As many self-quarantine to prevent the spread of Covid-19, people are making use of the abundance of free time at home. The Express has embarked on a series of stories to show how creatives have been able to successfully rekindle their hobby and, in some instances, how they have been able to successfully develop new marketing strategies in the Covid-19 era.
Roxanne Rawlins, a wife and mother of two teenage boys and a younger daughter, is devoting more time to baking. In fact, Covid-19 or not, Rawlins plans on offering her services not just to her family, but to the public, on a more consistent basis.
During this stay-at-home period, Rawlins has been baking and cooking a wide array of goodies for her family. She has also found time to sharpen her roti-making skills. Rawlins realised her love for baking around age seven.
She first learned to bake by watching her mother in the kitchen. At age eight, she made her first cake, unknown to her mother. As an adult she sharpened her skills and enrolled into a programme run by chef Edward Beharry.
Rawlins bakes various types of breads, including Japanese mild bread, Jewish challah, pita bread, burger buns, banana bread, hops bread, hot dog rolls, dinner rolls and typical white and wheat bread, pastries, flan, pizzas and more.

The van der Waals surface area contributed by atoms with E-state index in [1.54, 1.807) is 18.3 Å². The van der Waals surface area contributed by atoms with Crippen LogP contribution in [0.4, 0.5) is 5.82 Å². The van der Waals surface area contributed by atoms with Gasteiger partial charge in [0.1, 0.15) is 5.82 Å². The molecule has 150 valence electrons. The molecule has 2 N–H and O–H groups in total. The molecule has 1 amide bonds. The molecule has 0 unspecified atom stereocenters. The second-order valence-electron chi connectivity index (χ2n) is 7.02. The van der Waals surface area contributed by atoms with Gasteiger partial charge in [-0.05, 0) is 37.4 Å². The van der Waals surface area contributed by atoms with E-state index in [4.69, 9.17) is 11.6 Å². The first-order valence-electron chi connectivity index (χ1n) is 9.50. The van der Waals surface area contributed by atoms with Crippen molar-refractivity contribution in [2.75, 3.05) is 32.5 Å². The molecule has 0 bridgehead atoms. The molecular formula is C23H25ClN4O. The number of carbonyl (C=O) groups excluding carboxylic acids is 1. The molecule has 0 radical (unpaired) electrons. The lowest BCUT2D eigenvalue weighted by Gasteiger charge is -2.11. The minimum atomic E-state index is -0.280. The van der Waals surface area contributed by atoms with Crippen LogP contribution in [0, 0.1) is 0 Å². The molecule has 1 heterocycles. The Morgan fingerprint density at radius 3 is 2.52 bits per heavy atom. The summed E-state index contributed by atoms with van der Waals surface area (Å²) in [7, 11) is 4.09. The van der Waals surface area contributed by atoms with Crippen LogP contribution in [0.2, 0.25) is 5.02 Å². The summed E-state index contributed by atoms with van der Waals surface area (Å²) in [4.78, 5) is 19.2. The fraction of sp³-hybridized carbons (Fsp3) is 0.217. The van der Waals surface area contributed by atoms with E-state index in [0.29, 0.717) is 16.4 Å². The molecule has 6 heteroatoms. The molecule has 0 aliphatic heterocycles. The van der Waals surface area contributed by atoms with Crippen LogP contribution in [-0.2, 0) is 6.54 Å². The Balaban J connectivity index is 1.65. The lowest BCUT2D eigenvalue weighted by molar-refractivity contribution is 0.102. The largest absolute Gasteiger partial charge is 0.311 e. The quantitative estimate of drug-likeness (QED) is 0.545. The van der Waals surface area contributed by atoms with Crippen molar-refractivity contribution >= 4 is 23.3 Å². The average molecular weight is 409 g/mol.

“I bake almost every other day. As much as it’s hard work, we save a lot, as purchasing baked products on a consistent basis can prove to be an expensive venture. All in all, I am passionate about baking. It’s something I love to do, so it’s almost second nature with me, and more than just a hobby.
“I once worked at Serta Mattress as a seamstress and I held various positions at previous jobs, but I’ve been a housewife for over 12 years. I’m baking more now and discovering more now, because my family is home. The children aren’t in school and they are eating a lot more,” Rawlins said.
Rawlins’ second son has shown an interest in baking and cooking, and finds every opportunity to help his mother in the kitchen. “My second son loves it. Most of the time he would come to the kitchen and ask me to show him a thing or two. He loves making stuff with his hands and every now and then he would ask if I need help. So, I see a lot of me in him when it comes to cooking and baking. I know he would also do it one day,” Rawlins said.
Rawlins said while she is great at what she does, she doesn’t see teaching as her forte. “I don’t want to teach, I don’t think I ever will, because I stammer and I tend to get a little overwhelmed and nervous,” she said.
“I see myself launching out as a more consistent caterer for baked products. Besides baking, I have also been blessed by God with a wide array of cooking skills as well, which I may also tap into in the future, in terms of a business venture.
“Despite Covid-19, I intend to secure my niche on the baking landscape of this country. I know it would take time, effort and finances, but with God all things are possible.
“I feel privileged to be blessed with the ability to bake at a certain standard. This is an art where you serve people. As much as you are compensated for doing so, I feel a level of contentment and satisfaction in doing so,” Rawlins said.